Featured Investigator: Sarah S. Jackson, PhD, MPH

Sarah Jackson HeadshotSeptember 2021: Sarah S. Jackson, PhD, MPH (she/her)
Research Fellow, Independent Research Scholar
Division of Cancer Epidemiology and Genetics
National Cancer Institute


Dr. Sarah S. Jackson has been a postdoctoral fellow at the National Cancer Institute in the Division of Cancer Epidemiology and Genetics (DCEG) since May 2018. She has a background in public health, with experiences in the DC Department of Health, Whitman-Walker Health, and AIDS Clinical Trials Group. She earned her PhD in epidemiology at the University of Maryland, Baltimore. In DCEG, Dr. Jackson’s research focuses on methods for enumerating gender minority populations to describe health disparities in cancer burden in this population.


Q: What are your current research interests?
A:
Within DCEG, I have two areas of research. My primary research program focuses on the cancer continuum among gender minority adults. Secondarily, I’m interested in examining sex differences (e.g., differences in hormones, chromosomes, and immune response) in cancer incidence of non-sex-specific cancers. Within my primary research program, I am interested in how cancer risk and outcomes differ among transgender adults compared to cisgender adults. I’m particularly interested in how the use of hormone therapy may impact cancer risk in this population. Additionally, I investigate the prevalence of cancer risk factors (e.g., smoking, obesity, and viral infections) and cancer screening adherence among transgender adults. Further, because the data on gender minority adults are lacking, I also work to increase gender identity data collection in research. The US transgender population is growing and aging. Therefore, national surveys, research studies, and electronic medical records must start collecting gender identity as well as sex assigned at birth if we are to have accurate estimates of cancer incidence in the coming decades.


Q: Tell us about your career path – how did you end up where you are now?
A:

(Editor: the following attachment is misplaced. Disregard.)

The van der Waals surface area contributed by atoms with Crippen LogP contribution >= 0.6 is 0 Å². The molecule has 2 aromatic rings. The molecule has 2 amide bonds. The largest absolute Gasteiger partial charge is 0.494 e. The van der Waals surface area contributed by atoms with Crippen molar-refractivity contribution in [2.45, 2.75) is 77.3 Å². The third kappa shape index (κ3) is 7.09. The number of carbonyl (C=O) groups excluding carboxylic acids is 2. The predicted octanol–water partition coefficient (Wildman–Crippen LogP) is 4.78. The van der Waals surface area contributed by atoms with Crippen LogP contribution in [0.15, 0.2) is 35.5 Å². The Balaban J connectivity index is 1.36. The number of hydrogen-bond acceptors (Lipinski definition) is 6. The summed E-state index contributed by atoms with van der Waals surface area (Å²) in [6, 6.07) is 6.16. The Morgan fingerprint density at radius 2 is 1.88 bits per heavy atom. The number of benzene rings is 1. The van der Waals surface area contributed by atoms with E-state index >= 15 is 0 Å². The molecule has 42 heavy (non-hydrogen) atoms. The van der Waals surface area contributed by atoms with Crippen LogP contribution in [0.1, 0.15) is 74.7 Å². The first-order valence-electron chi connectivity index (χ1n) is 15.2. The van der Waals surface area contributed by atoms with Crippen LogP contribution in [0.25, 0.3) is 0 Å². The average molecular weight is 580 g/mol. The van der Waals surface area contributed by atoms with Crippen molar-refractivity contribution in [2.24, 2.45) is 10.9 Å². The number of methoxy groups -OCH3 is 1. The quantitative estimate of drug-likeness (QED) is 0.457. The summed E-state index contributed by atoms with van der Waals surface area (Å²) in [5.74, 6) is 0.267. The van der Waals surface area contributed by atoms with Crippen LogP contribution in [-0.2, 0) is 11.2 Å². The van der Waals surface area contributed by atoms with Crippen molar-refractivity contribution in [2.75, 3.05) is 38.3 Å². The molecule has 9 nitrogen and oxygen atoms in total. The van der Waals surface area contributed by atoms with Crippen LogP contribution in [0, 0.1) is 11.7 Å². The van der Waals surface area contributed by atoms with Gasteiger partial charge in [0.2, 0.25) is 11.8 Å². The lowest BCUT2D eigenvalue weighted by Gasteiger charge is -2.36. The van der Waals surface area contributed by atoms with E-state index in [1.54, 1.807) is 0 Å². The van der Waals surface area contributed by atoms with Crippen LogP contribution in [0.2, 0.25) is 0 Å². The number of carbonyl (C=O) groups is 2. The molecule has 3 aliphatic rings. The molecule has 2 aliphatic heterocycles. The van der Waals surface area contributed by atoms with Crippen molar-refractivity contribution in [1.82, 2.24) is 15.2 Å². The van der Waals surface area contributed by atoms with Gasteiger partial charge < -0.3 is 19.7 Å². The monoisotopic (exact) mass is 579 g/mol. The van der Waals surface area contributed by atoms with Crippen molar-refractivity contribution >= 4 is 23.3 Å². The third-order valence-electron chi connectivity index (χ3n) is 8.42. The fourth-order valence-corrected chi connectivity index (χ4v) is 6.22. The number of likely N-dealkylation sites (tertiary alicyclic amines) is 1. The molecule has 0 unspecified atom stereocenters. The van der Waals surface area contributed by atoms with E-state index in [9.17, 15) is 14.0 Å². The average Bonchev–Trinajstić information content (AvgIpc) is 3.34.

It took me a while to find my way. I always knew that I wanted a career in public health I just didn’t know in what form. My father is gay, so I grew up in this wonderful LGBTQ+ community and participated in a lot of activism around the HIV crisis at a young age. When I was a kid my dad volunteered at the Whitman Walker Clinic (an HIV clinic in DC). It was always my dream to work there, so when I moved back to DC after college, I got a job at Whitman Walker as a volunteer coordinator. In addition, on nights and weekends, I held two volunteer positions, one as an HIV counselor and tester and another as an interviewer for the Multicenter AIDS Cohort Study. I really enjoyed being involved in research, so I left to get my MPH from The George Washington University. There, I was a part-time interviewer for the National HIV Behavioral Surveillance System where I interviewed individuals about sex and drug use and then administered an HIV test. After my MPH, I went in a completely different direction and worked as a data manager for vaccine clinical trials for a few years before moving on to work with the AIDS Clinical Trials Group (ACTG). I had been toying with the idea of getting a PhD and inspired by the scientists working with ACTG, I finally decided to go back to school in 2014. After receiving a PhD in epidemiology from the University of Maryland, Baltimore in 2018, I started a postdoc in the Infections and Immunoepidemiology Branch in DCEG, where I am now. I was attracted to this branch because of its long history of research on HIV and cancer, though I realized not as much work had been done on the LGBTQ+ community outside of HIV. Cancer among transgender individuals was even more of an unexplored area. I brought these topics up to my mentors at NCI who were all very supportive and encouraged me to explore this area of research. This past spring, I was inducted into the Independent Research Scholars Program through NIH’s Office of Intramural Research to continue working on cancer among gender minority adults as a Research Fellow.